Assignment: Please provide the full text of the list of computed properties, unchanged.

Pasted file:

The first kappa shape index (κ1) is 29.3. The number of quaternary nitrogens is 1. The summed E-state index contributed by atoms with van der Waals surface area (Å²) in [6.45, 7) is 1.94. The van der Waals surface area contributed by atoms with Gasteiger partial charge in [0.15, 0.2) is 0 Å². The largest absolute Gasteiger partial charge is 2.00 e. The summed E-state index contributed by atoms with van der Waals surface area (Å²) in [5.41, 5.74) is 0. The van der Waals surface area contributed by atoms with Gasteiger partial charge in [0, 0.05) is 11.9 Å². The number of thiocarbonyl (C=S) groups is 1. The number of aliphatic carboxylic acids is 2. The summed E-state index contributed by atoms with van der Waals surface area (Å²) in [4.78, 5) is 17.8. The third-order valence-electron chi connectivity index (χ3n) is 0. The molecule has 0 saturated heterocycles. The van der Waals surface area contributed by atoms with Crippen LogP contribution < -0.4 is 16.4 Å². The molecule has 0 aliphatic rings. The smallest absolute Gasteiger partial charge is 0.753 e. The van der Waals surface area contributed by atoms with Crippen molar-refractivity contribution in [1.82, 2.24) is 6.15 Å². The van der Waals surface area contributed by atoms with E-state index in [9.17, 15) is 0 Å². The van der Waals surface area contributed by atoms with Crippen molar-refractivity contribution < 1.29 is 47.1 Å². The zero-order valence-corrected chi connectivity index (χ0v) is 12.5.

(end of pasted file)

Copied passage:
The first kappa shape index (κ1) is 29.3. The number of quaternary nitrogens is 1. The summed E-state index contributed by atoms with van der Waals surface area (Å²) in [6.45, 7) is 1.94. The van der Waals surface area contributed by atoms with Gasteiger partial charge in [0.15, 0.2) is 0 Å². The largest absolute Gasteiger partial charge is 2.00 e. The summed E-state index contributed by atoms with van der Waals surface area (Å²) in [5.41, 5.74) is 0. The van der Waals surface area contributed by atoms with Gasteiger partial charge in [0, 0.05) is 11.9 Å². The number of thiocarbonyl (C=S) groups is 1. The number of aliphatic carboxylic acids is 2. The summed E-state index contributed by atoms with van der Waals surface area (Å²) in [4.78, 5) is 17.8. The third-order valence-electron chi connectivity index (χ3n) is 0. The molecule has 0 saturated heterocycles. The van der Waals surface area contributed by atoms with Crippen LogP contribution < -0.4 is 16.4 Å². The molecule has 0 aliphatic rings. The smallest absolute Gasteiger partial charge is 0.753 e. The van der Waals surface area contributed by atoms with Crippen molar-refractivity contribution in [1.82, 2.24) is 6.15 Å². The van der Waals surface area contributed by atoms with E-state index in [9.17, 15) is 0 Å². The van der Waals surface area contributed by atoms with Crippen molar-refractivity contribution < 1.29 is 47.1 Å². The zero-order valence-corrected chi connectivity index (χ0v) is 12.5.